Eidul Fitr celebrations in the Jodhpur city of India's Rajasthan state have been marred by communal clashes, attributed to a discord on the hoisting of a "religious flag".
According to Indian publication Scroll.in, the fresh round of clashes first erupted on Monday night as "members of the Hindu and Muslim communities threw stones at each other over hoisting of a religious flag in the Jalori Gate area".
The report quoted Additional Director General of Police Hawa Singh Ghumaria as saying that the incident took place around 11pm.
“There were flags of [Hindu deity] Parashuram near the area where namaz is offered,” Ghumaria said. “There was a dispute about removing the flags as the local Muslim community puts up a flag [every year] on the occasion of Eid.”
Ghumaria added that since there is a mosque near the Jalori Gate area, the police did not allow a mob to gather. “But while dispersing [the mob], tension escalated and there was stone pelting.”
According to Indian news agency ANI, loudspeakers installed in the area for Eid prayers were also taken off during the violence.
Reports from the Indian media said at least five policemen, among several others, were injured in the episode.
Later, following Eid prayers on Tuesday morning, another round of clashes erupted between the two communities in Jodhpur "after some men hurled stones near the Jalori Gate", the Scroll.in report said.
According to The Quint, the rioters also broke window panes of several vehicles, and vandalism was reported in several ATMs as well.
As a result of the clashes, curfews have been imposed in several parts of the city, and the district administration has suspended internet services since 1am on Tuesday.
Meanwhile, Rajasthan Chief Minister Ashok Gehlot termed the clashes "unfortunate" and said the administration had been directed to maintain peace and order "at all costs" in the city.
"Respecting the tradition of love and brotherhood of Jodhpur, Marwar, I make a touching appeal to all the parties to maintain peace and cooperate in creating law and order," the chief minister posted on his Twitter.
According to Scroll.in, the chief minister has directed "state Home Minister Rajendra Yadav, Minister in-charge of Jodhpur Subhash Garg, Additional Chief Secretary (Home) Abhay Kumar and Additional Director General of Police (Law and Order) Hawa Singh Ghumaria to travel to Jodhpur and take cognisance of the situation".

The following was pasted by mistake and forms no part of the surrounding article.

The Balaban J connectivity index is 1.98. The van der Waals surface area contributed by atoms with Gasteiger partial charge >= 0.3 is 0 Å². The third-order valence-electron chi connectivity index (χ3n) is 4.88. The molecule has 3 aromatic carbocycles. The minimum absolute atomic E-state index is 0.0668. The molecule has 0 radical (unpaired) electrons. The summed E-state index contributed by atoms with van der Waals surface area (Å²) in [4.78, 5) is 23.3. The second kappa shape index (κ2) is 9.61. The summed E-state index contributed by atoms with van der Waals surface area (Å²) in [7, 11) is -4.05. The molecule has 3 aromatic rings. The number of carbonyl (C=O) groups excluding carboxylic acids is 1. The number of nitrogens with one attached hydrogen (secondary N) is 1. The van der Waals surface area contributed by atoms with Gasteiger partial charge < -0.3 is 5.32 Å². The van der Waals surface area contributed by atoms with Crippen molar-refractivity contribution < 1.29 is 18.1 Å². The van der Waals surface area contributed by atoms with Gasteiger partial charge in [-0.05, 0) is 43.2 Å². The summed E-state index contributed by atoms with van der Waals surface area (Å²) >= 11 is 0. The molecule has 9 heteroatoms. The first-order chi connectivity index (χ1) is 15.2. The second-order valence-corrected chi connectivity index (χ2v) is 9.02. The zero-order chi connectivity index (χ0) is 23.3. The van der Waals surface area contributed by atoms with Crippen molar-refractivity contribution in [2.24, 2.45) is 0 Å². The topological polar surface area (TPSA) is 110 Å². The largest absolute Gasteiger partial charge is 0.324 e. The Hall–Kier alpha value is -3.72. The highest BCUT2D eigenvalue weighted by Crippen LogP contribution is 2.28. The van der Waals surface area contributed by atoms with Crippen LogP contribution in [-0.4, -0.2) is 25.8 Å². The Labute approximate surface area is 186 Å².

This episode is the latest in a spate of communal clashes that have taken place in India in recent weeks.
Earlier on April 16, six police officers and several others had been injured during violent communal clashes that marred the procession at a festival in Jahangirpuri, a suburban section of New Delhi. Indian police had arrested 14 people in connection with clashes.
On April 2, communal clashes had broken out in the Karauli area of Rajasthan "after stones were pelted at a motorcycle rally taken out to celebrate the Hindu new year, prompting authorities to clamp a curfew, suspend the internet and deploy 600 police personnel.
Around 35 people were injured in the violence, 46 people were initially taken into custody by police for interrogation and a case was registered against 13 people. According to the Indian media, houses and shops were set on fire during the episode. The reports, however, had not specified to whom the properties belonged and the number of properties vandalised.
For its part, Pakistan had strongly condemned the "senseless vandalisation and burning of more than 40 houses of" the Muslim community by "Hindu zealots" during those communal clashes.
The rule of Prime Minister Narendra Modi's Hindu nationalist Bharatiya Janata Party has emboldened hardline Hindu religious groups in recent years to take up causes that they say defend their faith, although his party has denied any rise in communal tensions during Modi's reign.